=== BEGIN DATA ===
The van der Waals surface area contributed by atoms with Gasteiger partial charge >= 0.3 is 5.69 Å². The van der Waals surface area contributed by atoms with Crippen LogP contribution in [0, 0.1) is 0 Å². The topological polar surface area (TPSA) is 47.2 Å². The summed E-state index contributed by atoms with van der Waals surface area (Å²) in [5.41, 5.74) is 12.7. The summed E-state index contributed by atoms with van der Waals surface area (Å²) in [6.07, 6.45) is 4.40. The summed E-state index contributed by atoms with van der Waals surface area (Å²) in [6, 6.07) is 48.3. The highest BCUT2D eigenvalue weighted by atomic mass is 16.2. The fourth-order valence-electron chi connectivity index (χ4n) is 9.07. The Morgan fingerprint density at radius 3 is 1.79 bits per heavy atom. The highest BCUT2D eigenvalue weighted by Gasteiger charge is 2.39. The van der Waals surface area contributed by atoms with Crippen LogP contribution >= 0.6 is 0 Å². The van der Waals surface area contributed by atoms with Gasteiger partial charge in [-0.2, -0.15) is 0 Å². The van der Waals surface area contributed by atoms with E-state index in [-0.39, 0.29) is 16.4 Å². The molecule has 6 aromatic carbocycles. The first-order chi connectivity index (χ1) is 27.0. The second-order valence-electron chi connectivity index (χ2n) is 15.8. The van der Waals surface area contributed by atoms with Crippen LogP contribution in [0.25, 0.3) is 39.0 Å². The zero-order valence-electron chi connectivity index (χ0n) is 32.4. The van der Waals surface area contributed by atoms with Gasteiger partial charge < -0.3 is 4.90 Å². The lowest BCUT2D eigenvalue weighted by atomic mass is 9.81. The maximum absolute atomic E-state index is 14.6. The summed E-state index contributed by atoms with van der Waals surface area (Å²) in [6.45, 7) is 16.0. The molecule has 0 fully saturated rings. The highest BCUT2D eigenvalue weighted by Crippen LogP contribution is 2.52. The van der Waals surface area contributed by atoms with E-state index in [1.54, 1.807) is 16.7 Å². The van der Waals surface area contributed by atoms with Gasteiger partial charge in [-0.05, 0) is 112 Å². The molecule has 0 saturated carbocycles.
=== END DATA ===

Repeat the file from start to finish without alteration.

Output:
The van der Waals surface area contributed by atoms with Gasteiger partial charge >= 0.3 is 5.69 Å². The van der Waals surface area contributed by atoms with Crippen LogP contribution in [0, 0.1) is 0 Å². The topological polar surface area (TPSA) is 47.2 Å². The summed E-state index contributed by atoms with van der Waals surface area (Å²) in [5.41, 5.74) is 12.7. The summed E-state index contributed by atoms with van der Waals surface area (Å²) in [6.07, 6.45) is 4.40. The summed E-state index contributed by atoms with van der Waals surface area (Å²) in [6, 6.07) is 48.3. The highest BCUT2D eigenvalue weighted by atomic mass is 16.2. The fourth-order valence-electron chi connectivity index (χ4n) is 9.07. The Morgan fingerprint density at radius 3 is 1.79 bits per heavy atom. The highest BCUT2D eigenvalue weighted by Gasteiger charge is 2.39. The van der Waals surface area contributed by atoms with Crippen LogP contribution >= 0.6 is 0 Å². The van der Waals surface area contributed by atoms with Gasteiger partial charge in [-0.2, -0.15) is 0 Å². The van der Waals surface area contributed by atoms with E-state index in [-0.39, 0.29) is 16.4 Å². The molecule has 6 aromatic carbocycles. The first-order chi connectivity index (χ1) is 27.0. The second-order valence-electron chi connectivity index (χ2n) is 15.8. The van der Waals surface area contributed by atoms with Crippen LogP contribution in [0.25, 0.3) is 39.0 Å². The zero-order valence-electron chi connectivity index (χ0n) is 32.4. The van der Waals surface area contributed by atoms with Gasteiger partial charge < -0.3 is 4.90 Å². The lowest BCUT2D eigenvalue weighted by atomic mass is 9.81. The maximum absolute atomic E-state index is 14.6. The summed E-state index contributed by atoms with van der Waals surface area (Å²) in [6.45, 7) is 16.0. The molecule has 0 fully saturated rings. The highest BCUT2D eigenvalue weighted by Crippen LogP contribution is 2.52. The van der Waals surface area contributed by atoms with E-state index in [1.54, 1.807) is 16.7 Å². The van der Waals surface area contributed by atoms with Gasteiger partial charge in [-0.05, 0) is 112 Å². The molecule has 0 saturated carbocycles.